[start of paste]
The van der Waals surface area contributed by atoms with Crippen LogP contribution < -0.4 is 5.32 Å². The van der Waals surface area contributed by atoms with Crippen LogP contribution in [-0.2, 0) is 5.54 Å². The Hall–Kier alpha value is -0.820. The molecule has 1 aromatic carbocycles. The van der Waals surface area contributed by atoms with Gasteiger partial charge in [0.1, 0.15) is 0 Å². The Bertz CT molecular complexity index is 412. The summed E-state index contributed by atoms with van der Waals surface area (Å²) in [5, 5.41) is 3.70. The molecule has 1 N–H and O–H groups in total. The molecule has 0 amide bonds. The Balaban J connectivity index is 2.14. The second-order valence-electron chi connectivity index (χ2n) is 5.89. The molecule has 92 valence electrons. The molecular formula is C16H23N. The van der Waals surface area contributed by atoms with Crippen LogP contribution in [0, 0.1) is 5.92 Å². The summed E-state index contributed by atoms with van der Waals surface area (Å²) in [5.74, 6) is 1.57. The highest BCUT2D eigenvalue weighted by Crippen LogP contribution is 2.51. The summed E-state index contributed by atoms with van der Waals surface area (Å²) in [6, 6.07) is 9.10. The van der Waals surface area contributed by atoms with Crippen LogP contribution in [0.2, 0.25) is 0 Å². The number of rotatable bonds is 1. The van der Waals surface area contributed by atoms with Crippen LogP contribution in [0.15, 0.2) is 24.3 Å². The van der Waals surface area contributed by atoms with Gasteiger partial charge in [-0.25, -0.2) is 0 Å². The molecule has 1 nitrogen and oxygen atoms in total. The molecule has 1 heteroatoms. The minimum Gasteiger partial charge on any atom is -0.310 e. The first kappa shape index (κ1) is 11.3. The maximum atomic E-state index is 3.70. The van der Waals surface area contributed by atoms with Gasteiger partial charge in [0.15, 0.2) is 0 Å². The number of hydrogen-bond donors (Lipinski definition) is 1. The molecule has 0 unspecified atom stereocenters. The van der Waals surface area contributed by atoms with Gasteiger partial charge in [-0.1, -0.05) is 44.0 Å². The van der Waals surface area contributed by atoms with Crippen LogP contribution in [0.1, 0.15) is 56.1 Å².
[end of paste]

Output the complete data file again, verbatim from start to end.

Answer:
The van der Waals surface area contributed by atoms with Crippen LogP contribution < -0.4 is 5.32 Å². The van der Waals surface area contributed by atoms with Crippen LogP contribution in [-0.2, 0) is 5.54 Å². The Hall–Kier alpha value is -0.820. The molecule has 1 aromatic carbocycles. The van der Waals surface area contributed by atoms with Gasteiger partial charge in [0.1, 0.15) is 0 Å². The Bertz CT molecular complexity index is 412. The summed E-state index contributed by atoms with van der Waals surface area (Å²) in [5, 5.41) is 3.70. The molecule has 1 N–H and O–H groups in total. The molecule has 0 amide bonds. The Balaban J connectivity index is 2.14. The second-order valence-electron chi connectivity index (χ2n) is 5.89. The molecule has 92 valence electrons. The molecular formula is C16H23N. The van der Waals surface area contributed by atoms with Crippen LogP contribution in [0, 0.1) is 5.92 Å². The summed E-state index contributed by atoms with van der Waals surface area (Å²) in [5.74, 6) is 1.57. The highest BCUT2D eigenvalue weighted by Crippen LogP contribution is 2.51. The summed E-state index contributed by atoms with van der Waals surface area (Å²) in [6, 6.07) is 9.10. The van der Waals surface area contributed by atoms with Crippen LogP contribution in [0.2, 0.25) is 0 Å². The number of rotatable bonds is 1. The van der Waals surface area contributed by atoms with Crippen LogP contribution in [0.15, 0.2) is 24.3 Å². The van der Waals surface area contributed by atoms with Gasteiger partial charge in [-0.25, -0.2) is 0 Å². The molecule has 1 nitrogen and oxygen atoms in total. The molecule has 1 heteroatoms. The minimum Gasteiger partial charge on any atom is -0.310 e. The first kappa shape index (κ1) is 11.3. The maximum atomic E-state index is 3.70. The van der Waals surface area contributed by atoms with Gasteiger partial charge in [0.15, 0.2) is 0 Å². The number of hydrogen-bond donors (Lipinski definition) is 1. The molecule has 0 unspecified atom stereocenters. The van der Waals surface area contributed by atoms with Gasteiger partial charge in [-0.1, -0.05) is 44.0 Å². The van der Waals surface area contributed by atoms with Crippen LogP contribution in [0.1, 0.15) is 56.1 Å².